I am an investigator at the Altius Institute for Biomedical Sciences. My research focuses on deciphering the structure-function relationship of chromatin. Some of my main areas of interest are:
Mapping chromatin structure & function using nucleases
Specific and non-specific endonucleases have arguably been the most important tools in modern genomic research (e.g., restriction nucleases or more recently genome-editing reagents). We develop methods that leverage nucleases to create in vivo nucleotide-resolution maps of transcription factor occupancy and function within the genome of primary cells, tissue types and disease states.
Understanding gene regulation through the lens of human genetics
The regulation of gene expression by cis-regulatory DNA elements can occur over tremendous distances. Linking individual distal regulatory elements to their cognate gene(s) remains a significant challenge. We leverage naturally occuring human regulatory genetic variation and make use of allelic imbalance in epigenomics and gene expression data across large cohorts of distinct individuals and cell-types to gain mechanistic insights into how genes are normally regulated and disregulated in disease.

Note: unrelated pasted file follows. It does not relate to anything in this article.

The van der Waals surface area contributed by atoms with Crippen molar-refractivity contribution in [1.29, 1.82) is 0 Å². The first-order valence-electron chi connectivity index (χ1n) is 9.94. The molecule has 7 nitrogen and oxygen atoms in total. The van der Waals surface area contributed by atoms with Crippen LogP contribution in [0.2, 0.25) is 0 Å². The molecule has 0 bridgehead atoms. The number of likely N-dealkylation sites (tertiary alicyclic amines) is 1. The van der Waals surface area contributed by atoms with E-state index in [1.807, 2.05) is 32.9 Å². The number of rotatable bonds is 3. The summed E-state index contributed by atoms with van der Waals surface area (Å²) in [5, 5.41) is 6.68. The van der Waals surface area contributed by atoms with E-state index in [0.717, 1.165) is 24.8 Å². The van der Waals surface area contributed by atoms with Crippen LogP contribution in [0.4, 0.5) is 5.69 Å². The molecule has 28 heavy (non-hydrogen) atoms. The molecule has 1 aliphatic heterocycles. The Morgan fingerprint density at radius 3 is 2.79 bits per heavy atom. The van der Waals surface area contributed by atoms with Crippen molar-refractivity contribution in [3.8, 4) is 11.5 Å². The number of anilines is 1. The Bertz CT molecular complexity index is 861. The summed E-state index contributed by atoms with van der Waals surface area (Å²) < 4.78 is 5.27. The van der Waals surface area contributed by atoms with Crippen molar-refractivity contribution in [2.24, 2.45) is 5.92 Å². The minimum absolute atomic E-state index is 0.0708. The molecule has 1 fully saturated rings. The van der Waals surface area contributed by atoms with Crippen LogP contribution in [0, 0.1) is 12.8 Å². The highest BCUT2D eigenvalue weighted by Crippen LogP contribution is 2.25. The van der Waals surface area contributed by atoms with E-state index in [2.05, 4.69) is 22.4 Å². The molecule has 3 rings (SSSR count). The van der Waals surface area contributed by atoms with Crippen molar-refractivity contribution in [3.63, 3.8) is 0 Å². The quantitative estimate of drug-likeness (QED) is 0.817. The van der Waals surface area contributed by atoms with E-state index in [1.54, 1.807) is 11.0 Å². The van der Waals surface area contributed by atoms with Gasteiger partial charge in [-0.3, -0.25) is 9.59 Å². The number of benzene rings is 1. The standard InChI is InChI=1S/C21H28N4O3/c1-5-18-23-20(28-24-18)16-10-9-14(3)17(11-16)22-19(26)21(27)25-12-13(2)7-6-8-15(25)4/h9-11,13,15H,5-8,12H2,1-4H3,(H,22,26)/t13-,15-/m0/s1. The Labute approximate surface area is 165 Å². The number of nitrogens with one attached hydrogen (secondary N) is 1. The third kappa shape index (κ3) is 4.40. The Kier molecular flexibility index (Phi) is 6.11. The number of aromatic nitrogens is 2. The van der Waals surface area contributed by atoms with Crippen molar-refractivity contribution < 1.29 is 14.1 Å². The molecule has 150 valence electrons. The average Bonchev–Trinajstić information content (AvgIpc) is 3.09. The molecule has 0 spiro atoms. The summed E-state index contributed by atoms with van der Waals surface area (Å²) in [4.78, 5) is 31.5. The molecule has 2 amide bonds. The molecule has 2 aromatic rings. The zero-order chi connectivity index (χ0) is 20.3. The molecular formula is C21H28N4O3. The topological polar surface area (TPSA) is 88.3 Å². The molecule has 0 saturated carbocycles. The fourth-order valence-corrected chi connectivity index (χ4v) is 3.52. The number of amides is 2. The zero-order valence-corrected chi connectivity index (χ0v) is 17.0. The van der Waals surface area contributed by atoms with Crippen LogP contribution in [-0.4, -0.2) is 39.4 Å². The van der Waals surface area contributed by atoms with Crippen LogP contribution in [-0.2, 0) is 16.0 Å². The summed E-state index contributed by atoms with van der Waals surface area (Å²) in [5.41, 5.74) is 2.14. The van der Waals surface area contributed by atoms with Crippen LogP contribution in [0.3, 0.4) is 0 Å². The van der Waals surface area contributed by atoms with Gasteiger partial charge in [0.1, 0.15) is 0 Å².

Cis-regulatory encoding of cell identity and fate potential
Lineage commitment and differentiation is driven by the concerted action of master transcriptional regulators at their target chromatin sites. We use erythropoiesis, megakaryopoiesis and myelopoiesis to investigate how the temporal interplay of transcription factors with chromatin determines cell fate potential.
Prior to Altius, I did both doctoral and postdoctoral training at the University of Washington. I obtained my BSc in Genetics and Computer Science at the University of Wisconsin.